we believed to be the same ones they had seen the day before. We closed the distance to 220 yards without being seen by using the rolling foothills as cover to approach the canyon.

The rams were unaware of our presence, as I lay down and crawled up to the top of the crest of the hill for my shot. As I put my muzzle over the top readying for a shot, they spotted the motion and froze, Matt told me, "Take the lower one," and I took the shot. A cloud of dust erupted near the end of my barrel and I knew I had missed, I quickly took a follow up shot as the rams ran over the top of the canyon rim, but was not feeling confident. Matt, who was watching with his scope, confirmed that I had missed, but he thought that if the rams followed the rim of the canyon, we could head them off by cutting the angle across the foothills. We ran the hundred yards to get in position on a hill with a view of the back side of the canyon wall, and in the direction the rams were headed.

There we waited. I knew the rams couldn't have beat us, as they had to cover a lot more distance than we did to get to this part of the canyon, and where they could get to higher country. After an eternity ... about three minutes ... we saw them walking on a ledge of the far canyon wall headed deeper into the big canyon. During that time my only thoughts were: focus, breathe slow, squeeze the trigger. (I also had the fleeting thought that I wouldn't get another chance at this ram.) The rams stopped right before a bend in the canyon wall and took a look out over their magnificent sprawling canyon about 275 yards away from us. As I was setting up for my shot, Matt was telling me to make sure the smaller ram was not behind my target. As the smaller of the two stepped forward and provided a clear shot of my ram, I took the shot just as Matt started to say, "Take him!" I could see a shock wave ripple across the ram's body and I knew I had hit him. Matt con­firmed the hit, just behind the shoulder but a bit low.

The two rams bolted around the comer of the rocky canyon wall and were lost from sight yet again. We hustled to the rim of the canyon and out onto a knife's edge, all of three feet across to get a better vantage point. We could see the smaller ram running up the mountain, out of the canyon, but could not see the one I shot. Then we saw him lower down, right above a fold in the canyon walking slowly. Laying on the rocky knife's edge, with yellow jackets buzzing around me, attracted by our sweat (an uncommon source of moisture in this otherwise arid desert), I took the final shots to bring down my ram and stop him heading deeper into the unknown that is Orocopia Canyon. With the second hit, he stopped for a second. He then continued forward slower than before, but still determined to shake his pursuit. The third hit caused him to lock up his legs trying to dig in and find purchase on the almost vertical wall of the canyon. He started to slide, losing traction. He tumbled into a 75-foot free fall deeper into the canyon, hitting hard. He tumbled another 30 feet before coming to a stop behind a boulder in a narrow finger canyon a third of the way up from the canyon floor. As the ram went down, Matt jumped on my back, tears in his eyes, congratulating me on harvesting a truly remarkable animal.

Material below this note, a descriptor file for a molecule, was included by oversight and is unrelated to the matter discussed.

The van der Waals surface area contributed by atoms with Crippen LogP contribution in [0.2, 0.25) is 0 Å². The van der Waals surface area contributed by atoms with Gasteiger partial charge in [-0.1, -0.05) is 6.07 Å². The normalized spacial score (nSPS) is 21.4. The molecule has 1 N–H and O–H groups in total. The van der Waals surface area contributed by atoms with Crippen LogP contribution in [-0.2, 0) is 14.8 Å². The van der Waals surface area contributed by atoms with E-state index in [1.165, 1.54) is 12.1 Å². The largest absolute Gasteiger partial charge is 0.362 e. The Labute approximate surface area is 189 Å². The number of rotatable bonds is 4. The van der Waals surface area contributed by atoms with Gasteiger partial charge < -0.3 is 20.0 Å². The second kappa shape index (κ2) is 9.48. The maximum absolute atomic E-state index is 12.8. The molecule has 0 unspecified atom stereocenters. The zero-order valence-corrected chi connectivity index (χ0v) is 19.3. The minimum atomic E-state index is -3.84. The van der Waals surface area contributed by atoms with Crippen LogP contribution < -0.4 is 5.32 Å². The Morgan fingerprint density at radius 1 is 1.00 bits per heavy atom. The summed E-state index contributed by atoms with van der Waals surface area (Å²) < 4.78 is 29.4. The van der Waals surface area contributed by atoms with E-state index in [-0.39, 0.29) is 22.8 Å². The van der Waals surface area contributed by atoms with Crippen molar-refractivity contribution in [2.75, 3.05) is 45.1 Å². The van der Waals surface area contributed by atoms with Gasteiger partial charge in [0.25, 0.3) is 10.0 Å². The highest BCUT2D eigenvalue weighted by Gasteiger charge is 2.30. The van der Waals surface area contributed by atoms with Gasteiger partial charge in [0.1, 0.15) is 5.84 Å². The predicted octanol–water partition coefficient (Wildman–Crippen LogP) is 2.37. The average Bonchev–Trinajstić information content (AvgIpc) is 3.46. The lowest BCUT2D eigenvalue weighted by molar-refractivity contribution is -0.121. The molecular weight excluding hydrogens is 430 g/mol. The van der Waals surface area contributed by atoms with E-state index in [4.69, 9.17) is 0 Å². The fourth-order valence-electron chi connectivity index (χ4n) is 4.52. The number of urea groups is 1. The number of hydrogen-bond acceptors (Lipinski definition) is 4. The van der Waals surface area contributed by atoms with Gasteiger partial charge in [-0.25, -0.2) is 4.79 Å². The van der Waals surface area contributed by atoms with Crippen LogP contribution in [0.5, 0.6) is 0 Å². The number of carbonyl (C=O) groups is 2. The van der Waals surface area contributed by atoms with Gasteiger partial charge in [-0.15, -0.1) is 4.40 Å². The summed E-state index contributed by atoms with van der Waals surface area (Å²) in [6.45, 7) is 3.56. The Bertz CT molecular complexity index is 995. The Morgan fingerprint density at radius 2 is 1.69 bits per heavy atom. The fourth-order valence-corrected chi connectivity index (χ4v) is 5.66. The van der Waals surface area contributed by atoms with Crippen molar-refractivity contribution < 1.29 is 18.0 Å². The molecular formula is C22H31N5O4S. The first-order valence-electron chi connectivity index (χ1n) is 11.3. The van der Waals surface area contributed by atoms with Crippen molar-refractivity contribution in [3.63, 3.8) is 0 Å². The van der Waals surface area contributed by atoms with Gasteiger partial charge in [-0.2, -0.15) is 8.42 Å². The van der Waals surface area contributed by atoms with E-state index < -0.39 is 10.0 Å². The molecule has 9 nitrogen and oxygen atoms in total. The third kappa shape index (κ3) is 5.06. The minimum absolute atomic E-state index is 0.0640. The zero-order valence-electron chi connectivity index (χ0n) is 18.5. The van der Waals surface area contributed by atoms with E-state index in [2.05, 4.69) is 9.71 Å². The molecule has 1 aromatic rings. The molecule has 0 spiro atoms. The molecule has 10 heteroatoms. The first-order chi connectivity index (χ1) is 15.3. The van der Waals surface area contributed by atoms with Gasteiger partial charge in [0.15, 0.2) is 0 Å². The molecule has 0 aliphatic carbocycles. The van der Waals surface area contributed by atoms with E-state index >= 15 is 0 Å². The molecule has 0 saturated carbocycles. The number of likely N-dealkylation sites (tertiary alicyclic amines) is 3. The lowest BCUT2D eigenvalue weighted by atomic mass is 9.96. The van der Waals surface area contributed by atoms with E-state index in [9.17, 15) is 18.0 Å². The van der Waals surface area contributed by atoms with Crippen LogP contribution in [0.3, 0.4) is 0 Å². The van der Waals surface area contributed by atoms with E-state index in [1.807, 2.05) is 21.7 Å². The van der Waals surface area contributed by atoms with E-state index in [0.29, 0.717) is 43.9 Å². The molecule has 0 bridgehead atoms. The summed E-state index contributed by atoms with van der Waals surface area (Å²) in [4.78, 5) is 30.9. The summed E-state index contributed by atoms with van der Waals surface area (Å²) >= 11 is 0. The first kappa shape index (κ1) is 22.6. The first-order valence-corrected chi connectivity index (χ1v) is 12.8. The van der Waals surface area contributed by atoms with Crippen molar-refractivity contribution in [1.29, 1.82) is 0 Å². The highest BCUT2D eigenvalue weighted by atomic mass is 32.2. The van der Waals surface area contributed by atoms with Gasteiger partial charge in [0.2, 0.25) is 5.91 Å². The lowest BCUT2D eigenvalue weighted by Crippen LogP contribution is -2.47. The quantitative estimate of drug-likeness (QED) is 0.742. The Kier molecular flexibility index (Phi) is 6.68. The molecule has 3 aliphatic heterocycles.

It was just after noon, and the sun was beating down. Cliff had caught up with us, but we had to collect our packs, which were left behind when we started our stalk. I went back for them alone, and it was then that it hit me how tired I was. As I walked back over the ground I had just crossed, adrenaline worn off. The goal achieved, I thought about the incredible amount of energy that must be expended to take the life of such an incredible animal.

I met back up with Matt and Cliff, packs in tow, after only getting turned around a couple of times while searching for where we had set down our packs. I had not paid attention to the terrain as I walked through it, my thoughts focused on the ram. We half walked, half slid down the side of the canyon and then started our climb up the other side to where the ram lay.

True to Tim's word the ram's green score was 177 1/s, there are some things you can only learn from many years of experience. While I couldn't be happier with my hunt, I doubt I will come to fully appreciate all that it meant until I am older and wiser, looking back on the days of my youth, when I had the privilege of hunting desert bighorn sheep in the Orocopia Mountains of southern California.

I can't thank my dad enough for researching the zone, helping me prepare, and planning the details of my hunt. I am also very thankful for all of the experience and of the work put into scouting by the crew at Dry Creek Outfitters. Thanks Cliff, Tim, Matt, Brooks, Shawn, and Ben, for such a memorable once in a lifetime experience!

Who We Are

Thank you for taking the time to visit our site. Dry Creek Outfitters is a professional hunting guide and outfitting service. We specialize in Trophy Desert Bighorn Sheep hunts in California. We also offer hunts for Mule Deer, Elk, Pronghorn Antelope. We are fully licensed, bonded, insured, and permitted. We have a full time team of professional, knowledgeable guides. Please take a few minutes to look over the information we have provided for you. We think it will substantiate the professional and dependable guide service we have to offer. We sincerely hope that you will consider using Dry Creek Outfitters to assist you in making your hunt truly a HUNT OF A LIFETIME.



Dry Creek Outfitters Has Operated Under Special Use Permits With The Following Agencies:
  • Inyo National Forest, Ca.
  • Tonto National Forest, Az.
  • Coronado National Forest, Az.
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  • BLM Tucson,Az.
  • BLM Kingman, Az.
  • BLM Needles, Ca.
  • Mojave National Preserve, Ca.
  • Cabeza Prieta Nat. Wildlife Refuge, Az.
  • Kofa National Wildlife Refuge, Az.